In this arti­cle we are going to see the two scripts that solve the but­ton and gate actions.

The require­ment for action scripts is that they imple­ment "IAc­tion", a pro­gram­ming inter­face. This will require our script to have a method called "Acti­vate" defined, with­in which we will do every­thing the action needs to do when it is acti­vat­ed by the receiver.

In fig­ures 4 and 5 we see exam­ples for the but­ton and for the gate. I'll prob­a­bly make videos explain­ing how to solve more mech­a­nisms using this basic inter­ac­tion sys­tem and prob­a­bly we'll improve it as well.

script for the behavior of a switch
Fig. 4: The exam­ple script "Switch" imple­ments the Iac­tion interface.

unity script for the behavior of a remotely operated gate
Fig. 5: The exam­ple Script "Gate" imple­ments the Iac­tion interface.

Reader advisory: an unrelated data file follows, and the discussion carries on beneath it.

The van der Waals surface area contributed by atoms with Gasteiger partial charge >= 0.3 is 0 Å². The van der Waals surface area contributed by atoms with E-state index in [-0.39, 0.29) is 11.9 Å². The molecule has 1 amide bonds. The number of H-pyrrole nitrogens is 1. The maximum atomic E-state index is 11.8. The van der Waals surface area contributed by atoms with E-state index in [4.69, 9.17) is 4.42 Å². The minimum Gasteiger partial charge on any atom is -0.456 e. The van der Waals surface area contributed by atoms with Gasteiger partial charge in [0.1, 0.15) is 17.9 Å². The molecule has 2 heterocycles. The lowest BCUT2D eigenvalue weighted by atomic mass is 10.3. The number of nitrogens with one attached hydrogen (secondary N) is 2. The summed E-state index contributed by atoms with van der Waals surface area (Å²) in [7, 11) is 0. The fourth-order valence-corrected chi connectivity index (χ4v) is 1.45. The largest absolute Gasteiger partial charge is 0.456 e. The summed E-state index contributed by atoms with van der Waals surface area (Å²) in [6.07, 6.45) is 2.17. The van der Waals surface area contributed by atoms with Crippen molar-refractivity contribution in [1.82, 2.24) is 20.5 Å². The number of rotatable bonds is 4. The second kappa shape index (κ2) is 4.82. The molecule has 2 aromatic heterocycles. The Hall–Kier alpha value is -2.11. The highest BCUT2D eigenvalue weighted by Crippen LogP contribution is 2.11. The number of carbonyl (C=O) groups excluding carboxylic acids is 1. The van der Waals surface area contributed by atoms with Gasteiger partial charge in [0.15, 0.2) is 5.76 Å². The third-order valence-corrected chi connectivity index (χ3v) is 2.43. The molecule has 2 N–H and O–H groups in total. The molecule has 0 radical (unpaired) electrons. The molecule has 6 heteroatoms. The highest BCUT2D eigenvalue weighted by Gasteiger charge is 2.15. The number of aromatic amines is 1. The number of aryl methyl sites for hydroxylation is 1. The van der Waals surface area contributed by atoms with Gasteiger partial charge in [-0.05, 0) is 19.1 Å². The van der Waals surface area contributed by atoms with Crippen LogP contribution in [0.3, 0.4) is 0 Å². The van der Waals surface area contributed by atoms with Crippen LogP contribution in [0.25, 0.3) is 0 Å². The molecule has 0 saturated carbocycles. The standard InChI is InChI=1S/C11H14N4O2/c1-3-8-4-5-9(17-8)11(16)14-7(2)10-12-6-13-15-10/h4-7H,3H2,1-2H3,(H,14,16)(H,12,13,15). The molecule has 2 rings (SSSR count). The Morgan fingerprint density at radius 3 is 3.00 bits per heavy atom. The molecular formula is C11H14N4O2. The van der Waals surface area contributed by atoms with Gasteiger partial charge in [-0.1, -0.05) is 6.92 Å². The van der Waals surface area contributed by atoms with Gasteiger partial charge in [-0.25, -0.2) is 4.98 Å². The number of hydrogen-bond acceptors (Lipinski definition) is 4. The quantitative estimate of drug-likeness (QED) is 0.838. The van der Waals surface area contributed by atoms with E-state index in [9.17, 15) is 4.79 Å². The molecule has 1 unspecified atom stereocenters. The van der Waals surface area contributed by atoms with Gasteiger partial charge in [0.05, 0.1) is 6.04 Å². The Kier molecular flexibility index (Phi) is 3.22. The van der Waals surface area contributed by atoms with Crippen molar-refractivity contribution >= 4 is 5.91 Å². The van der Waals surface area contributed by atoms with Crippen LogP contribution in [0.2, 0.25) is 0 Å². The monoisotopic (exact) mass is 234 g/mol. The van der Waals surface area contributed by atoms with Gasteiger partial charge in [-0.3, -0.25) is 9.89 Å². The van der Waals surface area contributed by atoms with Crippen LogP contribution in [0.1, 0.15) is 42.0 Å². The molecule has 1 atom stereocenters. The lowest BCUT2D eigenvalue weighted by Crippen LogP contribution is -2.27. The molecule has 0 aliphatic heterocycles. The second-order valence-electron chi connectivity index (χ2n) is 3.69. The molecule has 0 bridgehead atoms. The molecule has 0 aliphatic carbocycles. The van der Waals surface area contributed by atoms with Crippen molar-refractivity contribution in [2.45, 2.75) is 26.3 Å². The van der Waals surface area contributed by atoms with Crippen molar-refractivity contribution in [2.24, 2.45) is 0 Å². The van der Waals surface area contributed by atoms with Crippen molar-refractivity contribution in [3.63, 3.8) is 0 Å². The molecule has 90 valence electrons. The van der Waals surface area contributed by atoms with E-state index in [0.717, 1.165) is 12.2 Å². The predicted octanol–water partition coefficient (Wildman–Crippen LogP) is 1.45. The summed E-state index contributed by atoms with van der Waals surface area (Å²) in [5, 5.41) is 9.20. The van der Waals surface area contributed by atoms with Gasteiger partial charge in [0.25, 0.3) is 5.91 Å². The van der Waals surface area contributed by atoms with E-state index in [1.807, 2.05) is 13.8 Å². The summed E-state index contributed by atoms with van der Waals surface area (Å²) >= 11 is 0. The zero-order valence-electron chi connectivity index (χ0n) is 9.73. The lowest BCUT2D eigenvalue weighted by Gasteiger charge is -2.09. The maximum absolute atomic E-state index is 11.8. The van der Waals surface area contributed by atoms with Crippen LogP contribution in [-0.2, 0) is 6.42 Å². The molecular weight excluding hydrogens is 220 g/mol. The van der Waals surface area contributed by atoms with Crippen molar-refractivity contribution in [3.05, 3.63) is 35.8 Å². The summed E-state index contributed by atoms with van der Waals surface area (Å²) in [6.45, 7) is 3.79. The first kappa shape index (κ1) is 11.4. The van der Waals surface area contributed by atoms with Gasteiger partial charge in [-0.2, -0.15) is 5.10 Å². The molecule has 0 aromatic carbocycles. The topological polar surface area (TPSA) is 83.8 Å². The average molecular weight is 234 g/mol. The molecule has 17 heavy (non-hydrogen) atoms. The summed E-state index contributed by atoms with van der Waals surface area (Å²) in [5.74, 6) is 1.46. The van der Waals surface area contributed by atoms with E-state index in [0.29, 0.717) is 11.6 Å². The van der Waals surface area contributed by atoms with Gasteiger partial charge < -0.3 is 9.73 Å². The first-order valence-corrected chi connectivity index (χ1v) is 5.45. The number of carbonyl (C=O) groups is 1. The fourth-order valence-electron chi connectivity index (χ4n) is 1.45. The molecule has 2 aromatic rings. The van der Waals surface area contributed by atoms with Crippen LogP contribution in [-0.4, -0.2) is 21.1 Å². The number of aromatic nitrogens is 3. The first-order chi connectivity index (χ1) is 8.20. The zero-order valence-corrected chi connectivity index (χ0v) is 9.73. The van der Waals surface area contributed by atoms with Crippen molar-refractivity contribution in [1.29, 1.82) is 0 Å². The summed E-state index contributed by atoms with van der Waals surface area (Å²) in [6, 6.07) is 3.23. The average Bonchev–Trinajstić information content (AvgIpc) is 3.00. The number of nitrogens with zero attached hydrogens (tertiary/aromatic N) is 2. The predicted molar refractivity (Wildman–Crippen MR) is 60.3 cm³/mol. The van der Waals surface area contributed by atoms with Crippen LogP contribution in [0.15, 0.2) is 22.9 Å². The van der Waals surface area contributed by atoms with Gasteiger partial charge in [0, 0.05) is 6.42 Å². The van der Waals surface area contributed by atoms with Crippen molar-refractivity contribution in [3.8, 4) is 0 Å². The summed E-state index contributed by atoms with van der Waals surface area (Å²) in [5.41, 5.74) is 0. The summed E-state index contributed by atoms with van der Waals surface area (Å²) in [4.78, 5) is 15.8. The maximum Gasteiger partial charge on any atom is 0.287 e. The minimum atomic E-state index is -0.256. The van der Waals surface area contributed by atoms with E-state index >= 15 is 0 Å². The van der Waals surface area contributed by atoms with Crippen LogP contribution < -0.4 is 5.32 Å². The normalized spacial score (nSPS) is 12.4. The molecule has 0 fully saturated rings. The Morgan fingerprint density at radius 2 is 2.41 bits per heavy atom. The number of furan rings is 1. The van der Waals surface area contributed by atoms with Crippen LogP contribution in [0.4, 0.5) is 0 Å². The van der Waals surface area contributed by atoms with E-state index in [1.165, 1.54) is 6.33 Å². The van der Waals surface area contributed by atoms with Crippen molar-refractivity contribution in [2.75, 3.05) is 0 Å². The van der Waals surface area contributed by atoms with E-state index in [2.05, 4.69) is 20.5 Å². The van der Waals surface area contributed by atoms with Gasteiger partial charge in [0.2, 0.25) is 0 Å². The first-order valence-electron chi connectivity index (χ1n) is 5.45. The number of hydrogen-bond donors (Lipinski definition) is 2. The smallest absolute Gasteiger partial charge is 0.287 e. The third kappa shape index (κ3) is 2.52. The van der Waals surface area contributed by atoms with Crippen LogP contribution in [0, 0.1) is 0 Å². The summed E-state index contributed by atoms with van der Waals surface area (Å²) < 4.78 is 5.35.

Assigning Actions to the Interaction Receiver

Once we have the actions pro­grammed, we assign them to the cor­re­spond­ing GameOb­jects and select the object we use as the trig­ger for those actions (in this case the button).

In the Script Inter­ac­tion­Re­ceiv­er we have a field called "ObjectsWith­Ac­tions", which is a vec­tor of GameOb­jects in which we will place all the objects that will be acti­vat­ed when we press the button.

The objects that we place here must have an assigned Script that imple­ments IAc­tion to work, in the val­ue "Size" I put 2 and assign the GameOb­jects Gate and But­ton, which have assigned the Script Gate and Switch respec­tive­ly (see fig­ures 3 and 6).

Fig. 6: In the Inter­ac­tion Receiv­er we con­fig­ure the actions.

With this we achieve that when press­ing the but­ton the Inter­ac­tion­Re­ceiv­er Script takes the objects "Gate" and "But­ton", get the Scripts that imple­ment the IAc­tion inter­face and exe­cute the Acti­vate method of each one.


In this arti­cle we have seen how the basic inter­ac­tion sys­tem works, with this solu­tion we'll be able to place inter­actable objects in the scene (like but­tons, switch­es or levers) and when acti­vate them one or more actions will be performed.

Any action we need to per­form must be solved in par­tic­u­lar using a Script, the only require­ment is that this script imple­ments the IAc­tion inter­face and there­fore with­in this script a pub­lic method called Acti­vate must be defined.